However, though the Mouride doctrine of hard work did serve French economic interests during the colonial era, those perhaps the most molded by said doctrine are some of the furthest culturally from westerners, in my opinion. Specifically I am speaking of Baay Falls, who are particularly present running through the streets of Touba. Baay Falls are easy to spot: they have strikingly vibrant, though ragged, clothing and majestic dreads. The dreads are called ndiange, ‘strong hair’, and are often decorated by homemade beads, wire or string. Baay Falls (meaning ‘Father Falls’) are disciples of Ibra Fall, or Lamp Fall (“Lamp” referring to the light of Mouridism). I later find out that the guards at the mosque are all Baay Falls and that, during the grand maggal of Serigne Touba, they carry clubs instead of belts. There are also Yaay Falls (meaning ‘Mother Fall’) who drape themselves in large amounts of fabric and often wear striking jewelry handmade from natural or household things.


Cheikh Lo, a prominent musician and Baay Fall in Senegal

Ibra Fall considered work a form of adoration of God. He created the Baay Fall sub-group of Mourides, many of whom substitute hard labor and dedication to their marabouts for prayer and fasting. However, the term Baay Fall has become much more flexible with time. For a long time I thought of them as muslim rastas. Many musicians I know, including perhaps my favorite Senegalese musician of all time, Cheikh Lo, refer to themselves as Baay Falls. Instead of manual labor, more and more Baay Falls have taken to begging in the streets, not unlike talibe, which are sort of like a younger version of Baay Falls.


portrait of Ibra Fall found in Dakar

Talibe means disciples and are young boys sent to the Daaras, or the Senegalese Qur’anic schools run by Senegalese marabouts. The concept of Dieuf Dieul (‘you reap what you sow’), created by Ibra Fall, is deeply instilled in the talibe working for their marabouts. The many reasons a parent may send their child to a Daara includes the need for de facto fostering because of financial difficulties, the want to build a relationship with the brotherhood to which the marabout belongs, or to prepare the child for a career as a marabout. However, particularly as more parents send their kids to the Arab-style Madrasas, the talibes have begun to resemble child slaves begging in the streets for their marabouts, particularly in the eyes of human rights organizations abroad.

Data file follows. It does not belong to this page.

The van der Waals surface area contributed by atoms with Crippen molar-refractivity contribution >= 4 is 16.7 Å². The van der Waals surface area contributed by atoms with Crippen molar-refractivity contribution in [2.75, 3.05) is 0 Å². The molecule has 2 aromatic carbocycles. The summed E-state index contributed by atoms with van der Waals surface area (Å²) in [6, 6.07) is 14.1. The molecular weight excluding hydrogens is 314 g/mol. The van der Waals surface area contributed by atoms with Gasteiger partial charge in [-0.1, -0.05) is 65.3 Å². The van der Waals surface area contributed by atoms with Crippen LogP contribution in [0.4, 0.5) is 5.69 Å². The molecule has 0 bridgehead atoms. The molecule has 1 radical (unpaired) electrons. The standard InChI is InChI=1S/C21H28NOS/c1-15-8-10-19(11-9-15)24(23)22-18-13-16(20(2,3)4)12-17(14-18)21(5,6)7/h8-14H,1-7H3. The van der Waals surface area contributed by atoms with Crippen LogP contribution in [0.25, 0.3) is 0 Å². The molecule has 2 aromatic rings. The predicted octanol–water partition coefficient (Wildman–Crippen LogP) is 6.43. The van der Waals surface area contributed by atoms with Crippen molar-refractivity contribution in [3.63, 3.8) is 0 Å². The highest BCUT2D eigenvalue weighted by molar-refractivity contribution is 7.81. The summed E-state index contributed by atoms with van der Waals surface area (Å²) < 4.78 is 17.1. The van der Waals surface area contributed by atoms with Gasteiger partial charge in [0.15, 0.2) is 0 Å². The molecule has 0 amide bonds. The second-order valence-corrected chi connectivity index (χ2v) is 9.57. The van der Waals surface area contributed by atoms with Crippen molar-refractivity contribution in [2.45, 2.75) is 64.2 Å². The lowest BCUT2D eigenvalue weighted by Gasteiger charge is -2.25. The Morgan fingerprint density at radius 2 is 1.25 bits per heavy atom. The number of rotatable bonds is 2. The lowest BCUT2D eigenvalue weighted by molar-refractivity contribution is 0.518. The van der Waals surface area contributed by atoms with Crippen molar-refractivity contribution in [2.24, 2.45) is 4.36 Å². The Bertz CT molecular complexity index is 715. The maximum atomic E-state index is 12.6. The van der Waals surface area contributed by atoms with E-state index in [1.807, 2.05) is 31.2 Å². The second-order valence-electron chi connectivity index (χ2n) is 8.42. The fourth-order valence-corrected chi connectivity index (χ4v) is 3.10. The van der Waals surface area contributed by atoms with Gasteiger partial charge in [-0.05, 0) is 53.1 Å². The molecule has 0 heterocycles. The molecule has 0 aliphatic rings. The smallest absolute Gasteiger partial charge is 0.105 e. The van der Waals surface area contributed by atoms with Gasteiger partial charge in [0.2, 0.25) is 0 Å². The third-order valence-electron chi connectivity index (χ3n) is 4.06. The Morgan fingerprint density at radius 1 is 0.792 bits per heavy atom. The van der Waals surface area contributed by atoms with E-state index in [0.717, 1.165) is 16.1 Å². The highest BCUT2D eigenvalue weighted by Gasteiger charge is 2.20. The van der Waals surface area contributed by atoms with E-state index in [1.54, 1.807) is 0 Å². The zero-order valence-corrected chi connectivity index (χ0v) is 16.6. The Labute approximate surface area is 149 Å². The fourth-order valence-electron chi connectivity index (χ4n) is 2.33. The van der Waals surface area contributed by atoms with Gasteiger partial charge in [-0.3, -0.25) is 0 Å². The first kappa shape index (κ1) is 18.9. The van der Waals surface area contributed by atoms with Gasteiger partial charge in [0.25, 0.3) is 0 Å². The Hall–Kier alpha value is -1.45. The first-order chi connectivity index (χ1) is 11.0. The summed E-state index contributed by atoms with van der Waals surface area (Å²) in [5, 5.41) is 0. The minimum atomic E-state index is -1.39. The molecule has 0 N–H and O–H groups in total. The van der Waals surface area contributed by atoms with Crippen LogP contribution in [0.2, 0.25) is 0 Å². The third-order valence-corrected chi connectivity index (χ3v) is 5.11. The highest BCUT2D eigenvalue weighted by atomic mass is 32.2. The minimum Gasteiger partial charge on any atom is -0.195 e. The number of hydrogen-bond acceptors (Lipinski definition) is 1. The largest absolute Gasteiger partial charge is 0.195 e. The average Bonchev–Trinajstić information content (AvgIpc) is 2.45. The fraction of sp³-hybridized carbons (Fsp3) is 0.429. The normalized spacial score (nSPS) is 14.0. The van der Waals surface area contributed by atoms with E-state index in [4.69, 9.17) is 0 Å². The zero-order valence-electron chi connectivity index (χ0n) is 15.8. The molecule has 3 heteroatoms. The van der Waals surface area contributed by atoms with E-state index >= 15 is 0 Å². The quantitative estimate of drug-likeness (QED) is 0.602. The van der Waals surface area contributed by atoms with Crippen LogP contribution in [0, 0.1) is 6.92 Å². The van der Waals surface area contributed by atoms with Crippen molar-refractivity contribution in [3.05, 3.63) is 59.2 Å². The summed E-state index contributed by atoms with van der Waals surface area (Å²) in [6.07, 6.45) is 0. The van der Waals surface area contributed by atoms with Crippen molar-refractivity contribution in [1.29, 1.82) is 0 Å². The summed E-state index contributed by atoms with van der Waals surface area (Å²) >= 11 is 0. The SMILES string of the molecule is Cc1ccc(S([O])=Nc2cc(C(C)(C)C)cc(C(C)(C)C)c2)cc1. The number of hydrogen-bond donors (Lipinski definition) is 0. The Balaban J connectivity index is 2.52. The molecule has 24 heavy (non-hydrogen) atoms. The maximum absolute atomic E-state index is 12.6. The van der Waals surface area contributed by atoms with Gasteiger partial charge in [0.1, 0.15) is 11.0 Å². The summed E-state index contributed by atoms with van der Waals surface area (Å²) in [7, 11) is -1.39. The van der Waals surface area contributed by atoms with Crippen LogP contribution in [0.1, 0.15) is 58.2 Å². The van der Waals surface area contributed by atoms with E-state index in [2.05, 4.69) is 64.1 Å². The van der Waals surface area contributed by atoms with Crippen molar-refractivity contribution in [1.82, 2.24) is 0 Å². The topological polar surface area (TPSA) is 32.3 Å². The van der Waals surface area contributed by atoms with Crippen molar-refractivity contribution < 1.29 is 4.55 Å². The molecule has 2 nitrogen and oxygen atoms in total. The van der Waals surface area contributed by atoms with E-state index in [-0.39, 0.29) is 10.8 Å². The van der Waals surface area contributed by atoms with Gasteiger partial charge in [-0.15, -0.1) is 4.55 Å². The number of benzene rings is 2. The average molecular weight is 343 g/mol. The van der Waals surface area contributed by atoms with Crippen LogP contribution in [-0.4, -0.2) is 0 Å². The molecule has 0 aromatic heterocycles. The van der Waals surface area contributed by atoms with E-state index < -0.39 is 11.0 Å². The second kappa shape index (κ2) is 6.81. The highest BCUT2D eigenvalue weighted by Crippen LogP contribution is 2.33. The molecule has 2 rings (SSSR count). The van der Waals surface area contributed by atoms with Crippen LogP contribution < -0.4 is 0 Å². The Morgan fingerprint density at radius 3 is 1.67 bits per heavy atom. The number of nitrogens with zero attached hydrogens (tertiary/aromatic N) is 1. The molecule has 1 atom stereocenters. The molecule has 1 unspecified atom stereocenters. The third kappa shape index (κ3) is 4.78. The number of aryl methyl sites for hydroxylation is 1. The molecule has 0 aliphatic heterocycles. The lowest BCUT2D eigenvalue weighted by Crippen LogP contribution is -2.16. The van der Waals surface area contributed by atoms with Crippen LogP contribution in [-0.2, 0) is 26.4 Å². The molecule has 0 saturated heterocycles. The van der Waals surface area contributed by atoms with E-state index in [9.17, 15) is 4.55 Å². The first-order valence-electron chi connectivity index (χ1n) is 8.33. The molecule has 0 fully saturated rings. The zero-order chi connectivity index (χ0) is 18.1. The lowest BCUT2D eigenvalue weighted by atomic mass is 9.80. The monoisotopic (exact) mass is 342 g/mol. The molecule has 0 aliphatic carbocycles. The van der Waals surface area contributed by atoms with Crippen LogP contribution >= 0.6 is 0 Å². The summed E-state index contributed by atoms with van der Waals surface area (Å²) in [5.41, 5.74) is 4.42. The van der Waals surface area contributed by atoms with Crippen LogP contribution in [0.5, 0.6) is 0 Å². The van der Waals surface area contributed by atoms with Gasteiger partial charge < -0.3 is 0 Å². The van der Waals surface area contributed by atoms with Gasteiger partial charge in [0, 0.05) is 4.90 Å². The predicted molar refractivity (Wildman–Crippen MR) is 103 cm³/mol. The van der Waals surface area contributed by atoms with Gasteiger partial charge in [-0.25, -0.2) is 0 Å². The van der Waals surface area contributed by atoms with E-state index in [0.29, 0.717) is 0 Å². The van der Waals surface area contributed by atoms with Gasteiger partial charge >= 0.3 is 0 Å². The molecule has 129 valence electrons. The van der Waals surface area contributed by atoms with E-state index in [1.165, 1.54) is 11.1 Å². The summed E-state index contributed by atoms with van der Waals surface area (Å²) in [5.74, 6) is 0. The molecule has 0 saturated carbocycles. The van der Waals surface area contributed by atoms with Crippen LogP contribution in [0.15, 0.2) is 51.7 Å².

There was a Gabon woman who worked where Serigne Touba was and cried often for Serigne Touba. She gave Serigne Touba water for his ablutions, to drink, etc. because he did not want to touch anything the white people gave him. This woman had no sons or daughters. Serigne Touba prayed for her and she immediately became pregnant with her husband.

The white people put Serigne Touba in a plane with bombs to kill him, but when they came back, they found him alive. They could not understand what had happened. They put him back on the boat. There, they put him in a room with a starving lion. The lion hadn’t eaten for 10 days. When they came back, the lion was beside Serigne Touba and he was writing. The white people were impressed and open the cage. The lion attacked them and they cried to Serigne Touba to make the lion stop. Serigne Touba called the lion and it returned to his feet. The lion told Serigne Touba to ask God to give him the life of a human. This is the reason why one of Serigne Touba’s sons is named Serigne Cheikh Gayande Fatma, Gayande in wolof means lion.